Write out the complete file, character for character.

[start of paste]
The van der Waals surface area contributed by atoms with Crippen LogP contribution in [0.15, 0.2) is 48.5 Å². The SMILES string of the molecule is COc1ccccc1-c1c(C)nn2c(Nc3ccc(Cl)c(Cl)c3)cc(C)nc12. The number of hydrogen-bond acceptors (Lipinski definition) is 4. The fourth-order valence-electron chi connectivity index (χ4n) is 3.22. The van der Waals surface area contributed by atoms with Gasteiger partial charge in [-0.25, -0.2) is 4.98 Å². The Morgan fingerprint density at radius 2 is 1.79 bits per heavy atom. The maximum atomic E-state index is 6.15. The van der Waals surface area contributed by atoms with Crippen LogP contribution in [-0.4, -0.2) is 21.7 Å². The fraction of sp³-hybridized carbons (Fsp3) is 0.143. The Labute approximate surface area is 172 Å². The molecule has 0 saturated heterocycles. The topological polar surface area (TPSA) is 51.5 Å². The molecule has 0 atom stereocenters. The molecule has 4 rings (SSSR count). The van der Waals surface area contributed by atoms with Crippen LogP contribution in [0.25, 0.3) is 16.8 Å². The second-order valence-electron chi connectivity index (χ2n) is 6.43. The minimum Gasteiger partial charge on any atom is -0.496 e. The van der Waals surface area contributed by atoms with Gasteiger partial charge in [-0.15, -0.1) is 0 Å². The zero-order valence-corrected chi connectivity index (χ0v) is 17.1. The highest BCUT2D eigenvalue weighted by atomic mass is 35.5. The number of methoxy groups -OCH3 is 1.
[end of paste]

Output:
The van der Waals surface area contributed by atoms with Crippen LogP contribution in [0.15, 0.2) is 48.5 Å². The SMILES string of the molecule is COc1ccccc1-c1c(C)nn2c(Nc3ccc(Cl)c(Cl)c3)cc(C)nc12. The number of hydrogen-bond acceptors (Lipinski definition) is 4. The fourth-order valence-electron chi connectivity index (χ4n) is 3.22. The van der Waals surface area contributed by atoms with Gasteiger partial charge in [-0.25, -0.2) is 4.98 Å². The Morgan fingerprint density at radius 2 is 1.79 bits per heavy atom. The maximum atomic E-state index is 6.15. The van der Waals surface area contributed by atoms with Crippen LogP contribution in [-0.4, -0.2) is 21.7 Å². The fraction of sp³-hybridized carbons (Fsp3) is 0.143. The Labute approximate surface area is 172 Å². The molecule has 0 saturated heterocycles. The topological polar surface area (TPSA) is 51.5 Å². The molecule has 0 atom stereocenters. The molecule has 4 rings (SSSR count). The van der Waals surface area contributed by atoms with Crippen LogP contribution in [0.25, 0.3) is 16.8 Å². The second-order valence-electron chi connectivity index (χ2n) is 6.43. The minimum Gasteiger partial charge on any atom is -0.496 e. The van der Waals surface area contributed by atoms with Gasteiger partial charge in [-0.15, -0.1) is 0 Å². The zero-order valence-corrected chi connectivity index (χ0v) is 17.1. The highest BCUT2D eigenvalue weighted by atomic mass is 35.5. The number of methoxy groups -OCH3 is 1.